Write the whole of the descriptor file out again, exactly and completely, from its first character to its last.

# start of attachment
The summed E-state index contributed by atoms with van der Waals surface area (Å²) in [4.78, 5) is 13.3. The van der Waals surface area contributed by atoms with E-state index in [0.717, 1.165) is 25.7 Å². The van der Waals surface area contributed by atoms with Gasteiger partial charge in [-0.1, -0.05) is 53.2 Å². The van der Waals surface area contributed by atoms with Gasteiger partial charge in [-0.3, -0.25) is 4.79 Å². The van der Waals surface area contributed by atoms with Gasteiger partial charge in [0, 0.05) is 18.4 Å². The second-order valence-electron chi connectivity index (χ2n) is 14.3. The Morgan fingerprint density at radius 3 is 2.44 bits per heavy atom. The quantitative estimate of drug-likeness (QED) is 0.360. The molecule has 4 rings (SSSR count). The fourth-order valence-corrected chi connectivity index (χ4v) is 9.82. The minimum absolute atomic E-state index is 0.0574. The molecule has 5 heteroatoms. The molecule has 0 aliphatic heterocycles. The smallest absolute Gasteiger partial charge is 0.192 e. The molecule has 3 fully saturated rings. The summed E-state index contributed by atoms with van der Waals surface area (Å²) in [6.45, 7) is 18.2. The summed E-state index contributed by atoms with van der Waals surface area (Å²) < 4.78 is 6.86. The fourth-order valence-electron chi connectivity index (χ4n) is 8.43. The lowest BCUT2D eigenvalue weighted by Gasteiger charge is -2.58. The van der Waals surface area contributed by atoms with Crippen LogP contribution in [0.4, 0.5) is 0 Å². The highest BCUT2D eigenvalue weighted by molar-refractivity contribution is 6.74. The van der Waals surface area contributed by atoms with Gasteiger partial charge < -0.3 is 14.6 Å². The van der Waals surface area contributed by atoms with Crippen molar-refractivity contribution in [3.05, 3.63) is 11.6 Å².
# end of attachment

The summed E-state index contributed by atoms with van der Waals surface area (Å²) in [4.78, 5) is 13.3. The van der Waals surface area contributed by atoms with E-state index in [0.717, 1.165) is 25.7 Å². The van der Waals surface area contributed by atoms with Gasteiger partial charge in [-0.1, -0.05) is 53.2 Å². The van der Waals surface area contributed by atoms with Gasteiger partial charge in [-0.3, -0.25) is 4.79 Å². The van der Waals surface area contributed by atoms with Gasteiger partial charge in [0, 0.05) is 18.4 Å². The second-order valence-electron chi connectivity index (χ2n) is 14.3. The Morgan fingerprint density at radius 3 is 2.44 bits per heavy atom. The quantitative estimate of drug-likeness (QED) is 0.360. The molecule has 4 rings (SSSR count). The fourth-order valence-corrected chi connectivity index (χ4v) is 9.82. The minimum absolute atomic E-state index is 0.0574. The molecule has 5 heteroatoms. The molecule has 0 aliphatic heterocycles. The smallest absolute Gasteiger partial charge is 0.192 e. The molecule has 3 fully saturated rings. The summed E-state index contributed by atoms with van der Waals surface area (Å²) in [6.45, 7) is 18.2. The summed E-state index contributed by atoms with van der Waals surface area (Å²) < 4.78 is 6.86. The fourth-order valence-electron chi connectivity index (χ4n) is 8.43. The lowest BCUT2D eigenvalue weighted by Gasteiger charge is -2.58. The van der Waals surface area contributed by atoms with Crippen LogP contribution in [0.4, 0.5) is 0 Å². The highest BCUT2D eigenvalue weighted by molar-refractivity contribution is 6.74. The van der Waals surface area contributed by atoms with Gasteiger partial charge < -0.3 is 14.6 Å². The van der Waals surface area contributed by atoms with Crippen molar-refractivity contribution in [3.05, 3.63) is 11.6 Å².